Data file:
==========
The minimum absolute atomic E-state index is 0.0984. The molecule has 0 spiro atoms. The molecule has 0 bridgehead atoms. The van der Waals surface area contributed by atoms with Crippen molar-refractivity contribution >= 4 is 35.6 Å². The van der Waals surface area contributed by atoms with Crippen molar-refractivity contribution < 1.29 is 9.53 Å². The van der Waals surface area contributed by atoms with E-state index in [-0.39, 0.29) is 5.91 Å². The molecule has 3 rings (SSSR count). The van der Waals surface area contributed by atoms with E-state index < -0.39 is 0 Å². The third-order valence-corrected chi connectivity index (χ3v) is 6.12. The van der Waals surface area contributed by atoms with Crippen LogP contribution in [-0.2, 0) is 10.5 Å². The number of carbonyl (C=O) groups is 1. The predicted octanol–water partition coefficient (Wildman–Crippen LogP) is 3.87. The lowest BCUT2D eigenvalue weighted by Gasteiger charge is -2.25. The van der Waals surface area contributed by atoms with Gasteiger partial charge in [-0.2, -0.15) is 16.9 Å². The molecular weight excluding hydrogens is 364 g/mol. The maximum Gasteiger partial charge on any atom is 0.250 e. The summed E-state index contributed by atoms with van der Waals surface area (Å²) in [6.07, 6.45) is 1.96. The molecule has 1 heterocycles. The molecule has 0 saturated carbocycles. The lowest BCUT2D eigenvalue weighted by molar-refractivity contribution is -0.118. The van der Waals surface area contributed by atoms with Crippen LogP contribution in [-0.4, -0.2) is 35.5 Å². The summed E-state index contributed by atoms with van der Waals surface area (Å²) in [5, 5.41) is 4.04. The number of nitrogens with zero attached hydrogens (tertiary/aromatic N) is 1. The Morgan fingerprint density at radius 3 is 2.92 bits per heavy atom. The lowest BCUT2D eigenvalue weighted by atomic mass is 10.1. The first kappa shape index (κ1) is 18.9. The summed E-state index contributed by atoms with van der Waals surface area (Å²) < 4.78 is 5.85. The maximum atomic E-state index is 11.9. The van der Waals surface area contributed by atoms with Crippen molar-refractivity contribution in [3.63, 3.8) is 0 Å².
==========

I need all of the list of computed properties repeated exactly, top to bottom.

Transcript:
The minimum absolute atomic E-state index is 0.0984. The molecule has 0 spiro atoms. The molecule has 0 bridgehead atoms. The van der Waals surface area contributed by atoms with Crippen molar-refractivity contribution >= 4 is 35.6 Å². The van der Waals surface area contributed by atoms with Crippen molar-refractivity contribution < 1.29 is 9.53 Å². The van der Waals surface area contributed by atoms with E-state index in [-0.39, 0.29) is 5.91 Å². The molecule has 3 rings (SSSR count). The van der Waals surface area contributed by atoms with E-state index < -0.39 is 0 Å². The third-order valence-corrected chi connectivity index (χ3v) is 6.12. The van der Waals surface area contributed by atoms with Crippen LogP contribution in [-0.2, 0) is 10.5 Å². The number of carbonyl (C=O) groups is 1. The predicted octanol–water partition coefficient (Wildman–Crippen LogP) is 3.87. The lowest BCUT2D eigenvalue weighted by Gasteiger charge is -2.25. The van der Waals surface area contributed by atoms with Gasteiger partial charge in [-0.2, -0.15) is 16.9 Å². The molecular weight excluding hydrogens is 364 g/mol. The maximum Gasteiger partial charge on any atom is 0.250 e. The summed E-state index contributed by atoms with van der Waals surface area (Å²) in [6.07, 6.45) is 1.96. The molecule has 1 heterocycles. The molecule has 0 saturated carbocycles. The lowest BCUT2D eigenvalue weighted by molar-refractivity contribution is -0.118. The van der Waals surface area contributed by atoms with Crippen LogP contribution in [-0.4, -0.2) is 35.5 Å². The summed E-state index contributed by atoms with van der Waals surface area (Å²) in [5, 5.41) is 4.04. The number of nitrogens with zero attached hydrogens (tertiary/aromatic N) is 1. The Morgan fingerprint density at radius 3 is 2.92 bits per heavy atom. The lowest BCUT2D eigenvalue weighted by atomic mass is 10.1. The first kappa shape index (κ1) is 18.9. The summed E-state index contributed by atoms with van der Waals surface area (Å²) < 4.78 is 5.85. The maximum atomic E-state index is 11.9. The van der Waals surface area contributed by atoms with Crippen molar-refractivity contribution in [3.63, 3.8) is 0 Å².